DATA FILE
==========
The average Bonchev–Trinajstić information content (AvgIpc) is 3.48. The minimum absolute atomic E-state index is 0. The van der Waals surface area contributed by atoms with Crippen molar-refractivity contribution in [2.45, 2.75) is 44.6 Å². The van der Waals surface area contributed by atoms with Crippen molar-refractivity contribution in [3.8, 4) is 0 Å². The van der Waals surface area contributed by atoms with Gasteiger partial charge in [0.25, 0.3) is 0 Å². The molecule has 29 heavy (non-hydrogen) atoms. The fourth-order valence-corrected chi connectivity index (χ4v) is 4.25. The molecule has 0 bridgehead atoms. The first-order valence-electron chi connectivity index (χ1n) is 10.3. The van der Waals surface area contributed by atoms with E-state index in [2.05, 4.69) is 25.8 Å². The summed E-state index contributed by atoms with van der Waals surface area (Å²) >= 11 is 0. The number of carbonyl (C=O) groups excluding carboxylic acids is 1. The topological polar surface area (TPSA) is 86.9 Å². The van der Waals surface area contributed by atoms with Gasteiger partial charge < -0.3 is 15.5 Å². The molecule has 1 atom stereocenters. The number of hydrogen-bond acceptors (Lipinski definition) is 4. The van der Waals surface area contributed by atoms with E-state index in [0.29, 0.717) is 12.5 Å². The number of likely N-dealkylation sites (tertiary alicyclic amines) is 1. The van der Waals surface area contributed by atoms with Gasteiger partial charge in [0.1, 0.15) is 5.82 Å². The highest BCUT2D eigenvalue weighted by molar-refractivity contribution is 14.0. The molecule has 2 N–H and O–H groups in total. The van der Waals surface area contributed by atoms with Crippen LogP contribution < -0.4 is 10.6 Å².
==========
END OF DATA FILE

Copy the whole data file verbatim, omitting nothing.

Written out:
The average Bonchev–Trinajstić information content (AvgIpc) is 3.48. The minimum absolute atomic E-state index is 0. The van der Waals surface area contributed by atoms with Crippen molar-refractivity contribution in [2.45, 2.75) is 44.6 Å². The van der Waals surface area contributed by atoms with Crippen molar-refractivity contribution in [3.8, 4) is 0 Å². The van der Waals surface area contributed by atoms with Gasteiger partial charge in [0.25, 0.3) is 0 Å². The molecule has 29 heavy (non-hydrogen) atoms. The fourth-order valence-corrected chi connectivity index (χ4v) is 4.25. The molecule has 0 bridgehead atoms. The first-order valence-electron chi connectivity index (χ1n) is 10.3. The van der Waals surface area contributed by atoms with E-state index in [2.05, 4.69) is 25.8 Å². The summed E-state index contributed by atoms with van der Waals surface area (Å²) >= 11 is 0. The number of carbonyl (C=O) groups excluding carboxylic acids is 1. The topological polar surface area (TPSA) is 86.9 Å². The van der Waals surface area contributed by atoms with Gasteiger partial charge < -0.3 is 15.5 Å². The molecule has 1 atom stereocenters. The number of hydrogen-bond acceptors (Lipinski definition) is 4. The van der Waals surface area contributed by atoms with E-state index in [0.29, 0.717) is 12.5 Å². The number of likely N-dealkylation sites (tertiary alicyclic amines) is 1. The van der Waals surface area contributed by atoms with Gasteiger partial charge in [0.1, 0.15) is 5.82 Å². The highest BCUT2D eigenvalue weighted by molar-refractivity contribution is 14.0. The molecule has 2 N–H and O–H groups in total. The van der Waals surface area contributed by atoms with Crippen LogP contribution < -0.4 is 10.6 Å².